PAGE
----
The 1988 movie, Bull Durham, summarized baseball in the following eighteen words: "This is a very simple game. You throw the ball, you hit the ball, you catch the ball.” Simple. Leonardo da Vinci wrote that, “Simplicity is the ultimate sophistication.” Steve Jobs, a name synonymous with innovation, had a passion for innovation and for simplicity. As the headline of Apple’s first marketing brochure proclaimed in 1977, “Simplicity is the ultimate sophistication," echoing da Vinci's message. When I worked for GE years ago the mantra was "Speed, Simplicity, and Self-confidence."
We are seeing a theme here.
Imagine you are in 5th grade and, as part of a school project, you are given a large box of items and asked to build something. Pipe cleaners, pieces of wood, dowels, nails, glue, tape, straws, and fabric are just some of the materials that are contained in this box. There are probably about 30 items in all. In addition, you are encouraged to construct something on your own and, ideally, without parental involvement.
You get to work. Maybe you take out all of the materials and just start building. Maybe you sketch a plan. Maybe, if you are like my friend, Bob, you do something completely different. If you are like Bob you toss aside almost all of the items and keep only three that you have decided to use – a piece of wood, a nail, and a dowel. As the rest of us worked at building sailboats, campsites, and model farms, Bob traveled a path that was so brilliant that it resulted in him being questioned at length – almost interrogated – by teachers and school administrators. Bob, completely on his own, built a sundial.
Bob’s sundial was so contrarian to what everyone else had done that teachers were actually puzzled. “Where did you come up with this idea?” “Who helped you?” “What did you do with the rest of the materials?” While the rest of us stood proudly by our creations – I am not sure any of us followed the rule around parental involvement - Bob, being cornered by towering adults, kept his cool. “I saw this in Popular Mechanics. My Dad gets that at home.” The interrogation stopped and the teachers convened about ten feet away from Bob to discuss the matter. Looking back at the situation it now seems similar to when there is a controversial call during a football game and the referees decide to do a video tape review, leaving us all waiting with anticipation as to if the call will stand or be overturned. After about two minutes, it happened. I can still see it as clear as day. Just like the football official who starts his sentence with “after reviewing the play…” one teacher made an announcement. “We are excited to award Bob first prize for his project.” Gasp! Being a close friend of Bob’s this was exciting and I was happy for him. However, for the rest of the class there was a collective “what just happened?” reaction that was a mix of confusion, anger, and sadness. The beautiful boats cut at precision angles. The cows made from pipe cleaners. The planes with propellers that spun. All of these lost to a sundial made with only three items, one of which was cracked in the building process.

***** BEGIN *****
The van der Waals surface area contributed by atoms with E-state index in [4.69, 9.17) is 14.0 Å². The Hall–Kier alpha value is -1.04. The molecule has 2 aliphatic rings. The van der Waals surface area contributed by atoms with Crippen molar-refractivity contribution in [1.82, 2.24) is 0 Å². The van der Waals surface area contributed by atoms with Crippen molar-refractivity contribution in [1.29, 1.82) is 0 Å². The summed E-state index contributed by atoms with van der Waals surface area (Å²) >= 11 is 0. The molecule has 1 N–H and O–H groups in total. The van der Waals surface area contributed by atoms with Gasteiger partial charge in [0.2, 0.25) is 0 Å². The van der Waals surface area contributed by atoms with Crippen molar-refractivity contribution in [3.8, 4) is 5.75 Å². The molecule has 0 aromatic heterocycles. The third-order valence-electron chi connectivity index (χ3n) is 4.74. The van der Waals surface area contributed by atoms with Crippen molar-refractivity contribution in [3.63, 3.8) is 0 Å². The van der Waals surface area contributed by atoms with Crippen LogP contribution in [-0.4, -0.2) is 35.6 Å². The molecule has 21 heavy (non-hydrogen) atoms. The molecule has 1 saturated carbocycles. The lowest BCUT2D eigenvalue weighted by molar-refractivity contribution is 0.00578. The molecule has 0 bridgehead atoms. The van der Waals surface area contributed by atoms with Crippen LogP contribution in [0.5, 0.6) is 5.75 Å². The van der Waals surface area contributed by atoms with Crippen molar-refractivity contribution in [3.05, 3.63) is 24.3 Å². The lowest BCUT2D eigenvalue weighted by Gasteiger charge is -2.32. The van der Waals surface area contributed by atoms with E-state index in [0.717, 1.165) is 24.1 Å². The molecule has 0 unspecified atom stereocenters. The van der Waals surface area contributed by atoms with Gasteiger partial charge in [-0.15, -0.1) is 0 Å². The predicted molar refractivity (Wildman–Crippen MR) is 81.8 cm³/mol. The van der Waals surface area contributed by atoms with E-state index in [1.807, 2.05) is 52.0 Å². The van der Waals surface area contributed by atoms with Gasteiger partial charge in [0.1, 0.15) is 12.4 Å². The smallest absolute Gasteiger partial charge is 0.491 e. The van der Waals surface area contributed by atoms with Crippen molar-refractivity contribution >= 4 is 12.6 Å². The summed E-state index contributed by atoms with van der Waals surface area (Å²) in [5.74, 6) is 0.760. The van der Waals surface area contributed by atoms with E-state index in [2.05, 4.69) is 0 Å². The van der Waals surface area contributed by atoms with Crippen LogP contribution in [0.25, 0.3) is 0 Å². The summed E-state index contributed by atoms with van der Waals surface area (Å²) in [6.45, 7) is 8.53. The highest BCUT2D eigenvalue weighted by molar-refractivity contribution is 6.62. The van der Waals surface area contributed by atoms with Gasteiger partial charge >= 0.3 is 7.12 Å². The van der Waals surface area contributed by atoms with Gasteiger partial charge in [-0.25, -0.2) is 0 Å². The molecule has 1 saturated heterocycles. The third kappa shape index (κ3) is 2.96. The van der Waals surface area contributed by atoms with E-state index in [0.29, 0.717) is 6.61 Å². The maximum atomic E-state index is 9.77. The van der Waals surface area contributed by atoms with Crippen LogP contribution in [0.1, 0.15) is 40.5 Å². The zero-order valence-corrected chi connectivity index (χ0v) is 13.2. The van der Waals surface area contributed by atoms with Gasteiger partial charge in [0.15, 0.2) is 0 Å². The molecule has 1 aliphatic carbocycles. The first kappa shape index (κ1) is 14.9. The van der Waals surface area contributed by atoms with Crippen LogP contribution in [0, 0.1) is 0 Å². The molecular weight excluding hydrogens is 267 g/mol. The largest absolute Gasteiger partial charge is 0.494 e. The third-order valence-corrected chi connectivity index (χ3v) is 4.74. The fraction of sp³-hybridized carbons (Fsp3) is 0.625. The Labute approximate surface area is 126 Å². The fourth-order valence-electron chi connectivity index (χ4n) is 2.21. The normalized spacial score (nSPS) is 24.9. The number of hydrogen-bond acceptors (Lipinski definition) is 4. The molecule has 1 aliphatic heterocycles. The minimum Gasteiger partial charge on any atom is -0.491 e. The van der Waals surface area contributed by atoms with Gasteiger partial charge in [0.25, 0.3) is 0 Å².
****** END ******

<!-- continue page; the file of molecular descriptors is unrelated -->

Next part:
What Bob had done is exactly the message we are trying to get across. He looked at something and, rather than go with complexity, he went for simplicity. He did not get constrained by traditional thinking, and, possibly most importantly, he lived in a household that fostered a culture of curiosity and positive reactions to ideas (I know this to be fact since I spent many days at his home building forts and eating peanut butter and jelly sandwiches). The culture in which he was raised encouraged this type of thinking – almost risk taking – when faced with problems. To Bob, throwing out almost all of the items and taking about ten minutes to build his project (I believe mine took days) was not risky nor was it unconventional. It was normal. It was innovative. It was EASY.